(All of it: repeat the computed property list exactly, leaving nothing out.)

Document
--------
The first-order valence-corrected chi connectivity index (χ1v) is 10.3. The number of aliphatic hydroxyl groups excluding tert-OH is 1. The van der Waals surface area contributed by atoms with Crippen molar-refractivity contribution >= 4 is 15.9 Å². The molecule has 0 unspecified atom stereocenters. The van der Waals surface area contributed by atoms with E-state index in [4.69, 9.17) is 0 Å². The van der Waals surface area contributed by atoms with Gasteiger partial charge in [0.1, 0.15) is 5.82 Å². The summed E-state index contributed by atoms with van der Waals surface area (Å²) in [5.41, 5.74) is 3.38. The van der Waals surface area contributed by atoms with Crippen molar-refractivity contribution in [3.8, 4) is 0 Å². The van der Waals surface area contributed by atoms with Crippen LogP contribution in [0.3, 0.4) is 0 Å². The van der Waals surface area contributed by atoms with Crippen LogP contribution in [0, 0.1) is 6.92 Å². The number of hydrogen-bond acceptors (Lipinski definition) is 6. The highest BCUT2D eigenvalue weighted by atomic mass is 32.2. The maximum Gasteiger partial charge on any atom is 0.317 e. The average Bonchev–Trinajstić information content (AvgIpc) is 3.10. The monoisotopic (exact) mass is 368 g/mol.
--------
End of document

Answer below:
The first-order valence-corrected chi connectivity index (χ1v) is 10.3. The number of aliphatic hydroxyl groups excluding tert-OH is 1. The van der Waals surface area contributed by atoms with Crippen molar-refractivity contribution >= 4 is 15.9 Å². The molecule has 0 unspecified atom stereocenters. The van der Waals surface area contributed by atoms with E-state index in [4.69, 9.17) is 0 Å². The van der Waals surface area contributed by atoms with Gasteiger partial charge in [0.1, 0.15) is 5.82 Å². The summed E-state index contributed by atoms with van der Waals surface area (Å²) in [5.41, 5.74) is 3.38. The van der Waals surface area contributed by atoms with Crippen molar-refractivity contribution in [3.8, 4) is 0 Å². The van der Waals surface area contributed by atoms with Crippen LogP contribution in [0.3, 0.4) is 0 Å². The van der Waals surface area contributed by atoms with Crippen LogP contribution in [0, 0.1) is 6.92 Å². The number of hydrogen-bond acceptors (Lipinski definition) is 6. The highest BCUT2D eigenvalue weighted by atomic mass is 32.2. The maximum Gasteiger partial charge on any atom is 0.317 e. The average Bonchev–Trinajstić information content (AvgIpc) is 3.10. The monoisotopic (exact) mass is 368 g/mol.